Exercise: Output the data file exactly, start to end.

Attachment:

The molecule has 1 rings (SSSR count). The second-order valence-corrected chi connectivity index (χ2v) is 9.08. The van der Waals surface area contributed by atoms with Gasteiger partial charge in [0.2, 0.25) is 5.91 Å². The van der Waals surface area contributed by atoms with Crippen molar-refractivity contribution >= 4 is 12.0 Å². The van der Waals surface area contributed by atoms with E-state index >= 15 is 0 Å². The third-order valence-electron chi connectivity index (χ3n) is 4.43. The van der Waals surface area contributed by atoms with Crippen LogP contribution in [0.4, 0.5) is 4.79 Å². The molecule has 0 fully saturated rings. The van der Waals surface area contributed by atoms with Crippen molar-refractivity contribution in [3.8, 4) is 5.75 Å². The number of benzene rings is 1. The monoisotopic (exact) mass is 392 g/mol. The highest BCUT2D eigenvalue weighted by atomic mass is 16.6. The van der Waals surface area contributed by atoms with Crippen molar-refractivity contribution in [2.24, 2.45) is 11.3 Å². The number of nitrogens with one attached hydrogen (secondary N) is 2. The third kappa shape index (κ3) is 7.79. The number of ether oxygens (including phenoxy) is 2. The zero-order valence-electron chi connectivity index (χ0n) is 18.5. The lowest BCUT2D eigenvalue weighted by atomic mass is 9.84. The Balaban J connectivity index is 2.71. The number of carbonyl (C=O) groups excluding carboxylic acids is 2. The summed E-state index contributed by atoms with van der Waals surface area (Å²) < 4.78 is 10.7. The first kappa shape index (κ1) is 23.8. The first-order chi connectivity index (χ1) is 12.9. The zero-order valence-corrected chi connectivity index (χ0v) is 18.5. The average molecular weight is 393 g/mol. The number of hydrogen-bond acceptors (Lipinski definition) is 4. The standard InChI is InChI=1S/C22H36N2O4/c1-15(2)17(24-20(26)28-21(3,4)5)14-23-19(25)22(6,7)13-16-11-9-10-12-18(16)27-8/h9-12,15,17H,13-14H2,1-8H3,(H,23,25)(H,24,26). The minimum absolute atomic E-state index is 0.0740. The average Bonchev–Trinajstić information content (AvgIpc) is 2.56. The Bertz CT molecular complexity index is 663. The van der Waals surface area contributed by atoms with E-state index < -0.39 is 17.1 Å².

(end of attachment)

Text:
The molecule has 1 rings (SSSR count). The second-order valence-corrected chi connectivity index (χ2v) is 9.08. The van der Waals surface area contributed by atoms with Gasteiger partial charge in [0.2, 0.25) is 5.91 Å². The van der Waals surface area contributed by atoms with Crippen molar-refractivity contribution >= 4 is 12.0 Å². The van der Waals surface area contributed by atoms with E-state index >= 15 is 0 Å². The third-order valence-electron chi connectivity index (χ3n) is 4.43. The van der Waals surface area contributed by atoms with Crippen LogP contribution in [0.4, 0.5) is 4.79 Å². The molecule has 0 fully saturated rings. The van der Waals surface area contributed by atoms with Crippen molar-refractivity contribution in [3.8, 4) is 5.75 Å². The number of benzene rings is 1. The monoisotopic (exact) mass is 392 g/mol. The highest BCUT2D eigenvalue weighted by atomic mass is 16.6. The van der Waals surface area contributed by atoms with Crippen molar-refractivity contribution in [2.24, 2.45) is 11.3 Å². The number of nitrogens with one attached hydrogen (secondary N) is 2. The third kappa shape index (κ3) is 7.79. The number of ether oxygens (including phenoxy) is 2. The zero-order valence-electron chi connectivity index (χ0n) is 18.5. The lowest BCUT2D eigenvalue weighted by atomic mass is 9.84. The Balaban J connectivity index is 2.71. The number of carbonyl (C=O) groups excluding carboxylic acids is 2. The summed E-state index contributed by atoms with van der Waals surface area (Å²) < 4.78 is 10.7. The first kappa shape index (κ1) is 23.8. The first-order chi connectivity index (χ1) is 12.9. The zero-order valence-corrected chi connectivity index (χ0v) is 18.5. The average molecular weight is 393 g/mol. The number of hydrogen-bond acceptors (Lipinski definition) is 4. The standard InChI is InChI=1S/C22H36N2O4/c1-15(2)17(24-20(26)28-21(3,4)5)14-23-19(25)22(6,7)13-16-11-9-10-12-18(16)27-8/h9-12,15,17H,13-14H2,1-8H3,(H,23,25)(H,24,26). The minimum absolute atomic E-state index is 0.0740. The average Bonchev–Trinajstić information content (AvgIpc) is 2.56. The Bertz CT molecular complexity index is 663. The van der Waals surface area contributed by atoms with E-state index < -0.39 is 17.1 Å².